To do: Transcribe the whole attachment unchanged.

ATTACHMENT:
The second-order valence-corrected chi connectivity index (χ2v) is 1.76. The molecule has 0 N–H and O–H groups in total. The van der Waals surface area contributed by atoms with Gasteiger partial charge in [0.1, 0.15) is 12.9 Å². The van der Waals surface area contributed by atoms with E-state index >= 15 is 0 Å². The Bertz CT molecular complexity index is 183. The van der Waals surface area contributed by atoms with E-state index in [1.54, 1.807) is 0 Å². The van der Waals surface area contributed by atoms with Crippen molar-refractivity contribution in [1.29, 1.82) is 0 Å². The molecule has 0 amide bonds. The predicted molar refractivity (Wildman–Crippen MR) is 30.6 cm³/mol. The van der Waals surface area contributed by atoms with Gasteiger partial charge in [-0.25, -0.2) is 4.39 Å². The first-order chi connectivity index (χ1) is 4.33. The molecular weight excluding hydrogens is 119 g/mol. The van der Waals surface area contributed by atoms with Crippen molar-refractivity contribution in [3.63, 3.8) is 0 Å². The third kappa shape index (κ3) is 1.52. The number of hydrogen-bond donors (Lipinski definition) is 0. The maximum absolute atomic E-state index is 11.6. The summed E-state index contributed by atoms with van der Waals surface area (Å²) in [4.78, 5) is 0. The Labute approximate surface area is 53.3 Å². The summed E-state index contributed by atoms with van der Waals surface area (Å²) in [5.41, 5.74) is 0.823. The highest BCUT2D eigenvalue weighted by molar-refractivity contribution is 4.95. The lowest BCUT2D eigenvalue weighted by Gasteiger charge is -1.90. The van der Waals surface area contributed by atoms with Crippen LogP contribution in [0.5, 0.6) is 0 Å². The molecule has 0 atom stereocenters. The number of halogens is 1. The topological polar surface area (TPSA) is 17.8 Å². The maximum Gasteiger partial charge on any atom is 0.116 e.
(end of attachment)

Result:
The second-order valence-corrected chi connectivity index (χ2v) is 1.76. The molecule has 0 N–H and O–H groups in total. The van der Waals surface area contributed by atoms with Gasteiger partial charge in [0.1, 0.15) is 12.9 Å². The van der Waals surface area contributed by atoms with E-state index >= 15 is 0 Å². The Bertz CT molecular complexity index is 183. The van der Waals surface area contributed by atoms with E-state index in [1.54, 1.807) is 0 Å². The van der Waals surface area contributed by atoms with Crippen molar-refractivity contribution in [1.29, 1.82) is 0 Å². The molecule has 0 amide bonds. The predicted molar refractivity (Wildman–Crippen MR) is 30.6 cm³/mol. The van der Waals surface area contributed by atoms with Gasteiger partial charge in [-0.25, -0.2) is 4.39 Å². The first-order chi connectivity index (χ1) is 4.33. The molecular weight excluding hydrogens is 119 g/mol. The van der Waals surface area contributed by atoms with Crippen molar-refractivity contribution in [3.63, 3.8) is 0 Å². The third kappa shape index (κ3) is 1.52. The number of hydrogen-bond donors (Lipinski definition) is 0. The maximum absolute atomic E-state index is 11.6. The summed E-state index contributed by atoms with van der Waals surface area (Å²) in [4.78, 5) is 0. The Labute approximate surface area is 53.3 Å². The summed E-state index contributed by atoms with van der Waals surface area (Å²) in [5.41, 5.74) is 0.823. The highest BCUT2D eigenvalue weighted by molar-refractivity contribution is 4.95. The lowest BCUT2D eigenvalue weighted by Gasteiger charge is -1.90. The van der Waals surface area contributed by atoms with Crippen LogP contribution in [0.5, 0.6) is 0 Å². The molecule has 0 atom stereocenters. The number of halogens is 1. The topological polar surface area (TPSA) is 17.8 Å². The maximum Gasteiger partial charge on any atom is 0.116 e.